I noticed you before in the gallery. You were being loud and sounded angry even though it was a Maira Kalman exhibit. She’s not loud or angry. She’s all about being good-natured and wry and taking things in stride. And being amused. You didn’t seem amused.
I don’t know what’s up with you today. Maybe it’s every day. You are in a wheelchair so maybe it’s that. That would be difficult. I don’t know what I’d do if I were in a wheelchair. I hope I’d be one of those inspirational people who take up extreme skiing or sailboarding and get profiled in People or on Good Morning America. I think it would take me a really long time to get there though. I mean the being great about it, not the sailboarding. The sailboarding might take me forever. (I’ve never had very good balance.)
Whatever it is that’s bothering you though, it’s not nice for the rest of us if you take it out on a stranger who didn’t know you were waiting for the mom-with-kids/handicapped bathroom stall in the really nicely designed ladies room at the Contemporary Jewish Museum. Honestly, I didn’t know you were waiting when I took my time sorting A. out. Do you think I would’ve kept you waiting on purpose? I hope not. That would be a tough way to go through your day, thinking people who don’t even know you are purposely being rotten.
Not to sound like a mom, but you really didn’t need to take that tone with me. If you’d just politely said you were waiting or made your presence known – a slight cough, an amusing note under the door – I’d have been just as obliging, I promise, but you wouldn’t have put that little bit of unpleasantness into the world by making me and little A. feel bad. I know you can’t feel good about it either. No one does when they’re mean, however justified they feel they are. It backs up on you. I know. I’ve been there.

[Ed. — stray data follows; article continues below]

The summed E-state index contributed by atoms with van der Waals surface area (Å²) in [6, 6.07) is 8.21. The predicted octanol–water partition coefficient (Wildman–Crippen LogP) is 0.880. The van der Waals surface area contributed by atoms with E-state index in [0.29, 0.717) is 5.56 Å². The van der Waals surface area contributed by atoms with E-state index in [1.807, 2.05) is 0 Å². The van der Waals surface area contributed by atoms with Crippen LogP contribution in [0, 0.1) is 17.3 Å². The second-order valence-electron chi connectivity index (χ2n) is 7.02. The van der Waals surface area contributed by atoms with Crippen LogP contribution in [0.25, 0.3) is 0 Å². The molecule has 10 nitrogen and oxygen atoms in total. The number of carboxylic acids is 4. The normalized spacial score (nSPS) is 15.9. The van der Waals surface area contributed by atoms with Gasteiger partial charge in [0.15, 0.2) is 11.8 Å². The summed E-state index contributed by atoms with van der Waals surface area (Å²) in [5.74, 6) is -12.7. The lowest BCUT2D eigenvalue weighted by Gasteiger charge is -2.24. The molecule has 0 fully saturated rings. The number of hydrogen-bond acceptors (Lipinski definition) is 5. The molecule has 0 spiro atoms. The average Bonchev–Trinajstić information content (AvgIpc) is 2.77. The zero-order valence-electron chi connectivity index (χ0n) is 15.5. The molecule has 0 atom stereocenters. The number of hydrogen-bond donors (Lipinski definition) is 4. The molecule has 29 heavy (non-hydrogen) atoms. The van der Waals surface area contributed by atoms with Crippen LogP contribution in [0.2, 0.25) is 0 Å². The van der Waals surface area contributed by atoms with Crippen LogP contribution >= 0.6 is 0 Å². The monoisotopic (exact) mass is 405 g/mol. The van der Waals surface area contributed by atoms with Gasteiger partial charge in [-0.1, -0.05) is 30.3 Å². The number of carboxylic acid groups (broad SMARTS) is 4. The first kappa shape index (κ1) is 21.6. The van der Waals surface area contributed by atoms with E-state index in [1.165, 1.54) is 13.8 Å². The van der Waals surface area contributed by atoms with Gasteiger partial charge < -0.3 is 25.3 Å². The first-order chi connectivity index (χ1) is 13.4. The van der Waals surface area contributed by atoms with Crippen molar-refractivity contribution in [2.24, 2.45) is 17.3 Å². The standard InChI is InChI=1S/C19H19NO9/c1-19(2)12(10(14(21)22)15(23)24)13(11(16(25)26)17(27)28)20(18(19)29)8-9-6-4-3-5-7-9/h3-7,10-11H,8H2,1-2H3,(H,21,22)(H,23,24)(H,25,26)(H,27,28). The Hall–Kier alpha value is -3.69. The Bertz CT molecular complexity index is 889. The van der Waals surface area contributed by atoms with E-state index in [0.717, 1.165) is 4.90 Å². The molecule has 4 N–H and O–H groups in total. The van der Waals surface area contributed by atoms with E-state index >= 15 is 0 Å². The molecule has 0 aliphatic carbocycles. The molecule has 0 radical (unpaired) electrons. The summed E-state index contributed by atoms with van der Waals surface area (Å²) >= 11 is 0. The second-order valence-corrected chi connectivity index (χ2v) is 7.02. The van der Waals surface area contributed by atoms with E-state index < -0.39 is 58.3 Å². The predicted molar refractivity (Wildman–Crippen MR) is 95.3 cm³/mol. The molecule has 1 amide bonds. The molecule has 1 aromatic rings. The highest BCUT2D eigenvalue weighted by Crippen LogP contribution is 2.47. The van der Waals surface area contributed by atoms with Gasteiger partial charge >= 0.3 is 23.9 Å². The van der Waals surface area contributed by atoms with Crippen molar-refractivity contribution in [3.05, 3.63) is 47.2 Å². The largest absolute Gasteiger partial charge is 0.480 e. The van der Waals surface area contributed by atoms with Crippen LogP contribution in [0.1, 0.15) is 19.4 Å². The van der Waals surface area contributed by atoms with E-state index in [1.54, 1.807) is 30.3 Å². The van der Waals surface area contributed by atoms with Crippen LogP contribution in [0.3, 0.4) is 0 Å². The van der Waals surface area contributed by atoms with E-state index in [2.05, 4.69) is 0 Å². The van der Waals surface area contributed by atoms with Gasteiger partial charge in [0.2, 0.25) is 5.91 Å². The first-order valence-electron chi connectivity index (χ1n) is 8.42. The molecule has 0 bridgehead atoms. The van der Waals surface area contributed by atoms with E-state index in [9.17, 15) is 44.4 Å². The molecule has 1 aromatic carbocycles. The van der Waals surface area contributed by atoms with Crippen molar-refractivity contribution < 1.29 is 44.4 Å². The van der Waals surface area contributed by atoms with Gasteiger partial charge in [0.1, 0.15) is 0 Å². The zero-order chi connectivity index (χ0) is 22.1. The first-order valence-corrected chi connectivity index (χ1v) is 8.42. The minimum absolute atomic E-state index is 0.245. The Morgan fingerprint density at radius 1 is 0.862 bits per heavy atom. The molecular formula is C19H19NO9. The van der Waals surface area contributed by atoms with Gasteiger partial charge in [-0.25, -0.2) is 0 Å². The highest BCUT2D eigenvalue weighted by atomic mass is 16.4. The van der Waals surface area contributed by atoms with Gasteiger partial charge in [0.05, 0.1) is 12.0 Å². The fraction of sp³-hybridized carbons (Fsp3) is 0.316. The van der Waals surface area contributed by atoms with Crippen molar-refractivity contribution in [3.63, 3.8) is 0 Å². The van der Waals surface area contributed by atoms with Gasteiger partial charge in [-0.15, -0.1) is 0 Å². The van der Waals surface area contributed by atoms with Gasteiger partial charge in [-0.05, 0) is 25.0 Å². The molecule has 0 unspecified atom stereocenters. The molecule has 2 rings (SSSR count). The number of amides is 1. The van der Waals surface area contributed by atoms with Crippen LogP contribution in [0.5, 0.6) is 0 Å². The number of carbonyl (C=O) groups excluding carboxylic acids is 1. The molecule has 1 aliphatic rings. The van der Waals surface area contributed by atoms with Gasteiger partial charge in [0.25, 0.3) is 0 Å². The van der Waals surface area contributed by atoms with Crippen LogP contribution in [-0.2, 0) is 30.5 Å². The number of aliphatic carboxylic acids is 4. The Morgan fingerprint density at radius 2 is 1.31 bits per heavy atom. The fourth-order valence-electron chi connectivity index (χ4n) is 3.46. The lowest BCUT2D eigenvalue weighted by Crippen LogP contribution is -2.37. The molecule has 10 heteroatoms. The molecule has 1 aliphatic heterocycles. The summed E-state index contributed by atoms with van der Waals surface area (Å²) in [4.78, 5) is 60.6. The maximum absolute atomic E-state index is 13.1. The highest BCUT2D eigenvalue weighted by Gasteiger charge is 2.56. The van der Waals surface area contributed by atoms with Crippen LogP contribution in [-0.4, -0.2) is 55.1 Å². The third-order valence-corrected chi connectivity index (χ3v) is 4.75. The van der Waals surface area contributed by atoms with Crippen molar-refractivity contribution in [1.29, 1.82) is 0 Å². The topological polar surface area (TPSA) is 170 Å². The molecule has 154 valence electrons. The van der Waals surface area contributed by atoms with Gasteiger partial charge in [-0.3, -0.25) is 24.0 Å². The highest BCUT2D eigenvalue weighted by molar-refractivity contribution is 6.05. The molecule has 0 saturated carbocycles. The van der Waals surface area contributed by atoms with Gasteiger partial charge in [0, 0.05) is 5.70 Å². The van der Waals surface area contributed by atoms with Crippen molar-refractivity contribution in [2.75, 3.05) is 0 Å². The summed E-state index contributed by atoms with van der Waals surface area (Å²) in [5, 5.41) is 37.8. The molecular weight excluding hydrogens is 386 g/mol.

Please, next time give me a little more credit for being a person who doesn’t knowingly inconvenience strangers. And remember: other people don’t think about us as much as we’d all like to think that they do. Which means that when they drive by you in their cars, even if they seem like they’re looking right at you, they probably didn’t register your amazing ensemble, the one with the alluring hat and the matching socks that you wore specially. (Don’t worry: the people who love you did and that’s what matters.)
But it also means they didn’t mean to cut you off in traffic. They were probably thinking about something else entirely. Like how their boss yelled at them this afternoon or that maybe they married the wrong person. Or maybe they’re rushing to save a kitten, one of the really adorable ones.
Of course, there’s a very slight possibility that you’re right, that that person really did mean to intentionally rain on your day. I’m sorry if that happens to you regularly. That has to be difficult to bear. But take a moment, just today, to consider whether that’s really true, even if you really, really believe it is deep down inside. Think hard. Is the world really not on your side on purpose? Between ourselves, I doubt it. You know why? Because I wasn’t, even though you thought I was.
We – everyone, all of us – are exceptionally bad guessers. It’s the scared part of us that thinks we’re great at guessing and tells us our worst guess is the correct one. The fact is, most of the time, we just don’t have any idea what’s going on with other people, so we may as well decide to believe the nice thing, right? Because in the end, it will make everyone’s day, including yours and mine and tiny A.’s, a little brighter. And we can all use a little sun.
Have a nice afternoon.
Thanks to numupdraft for the photo.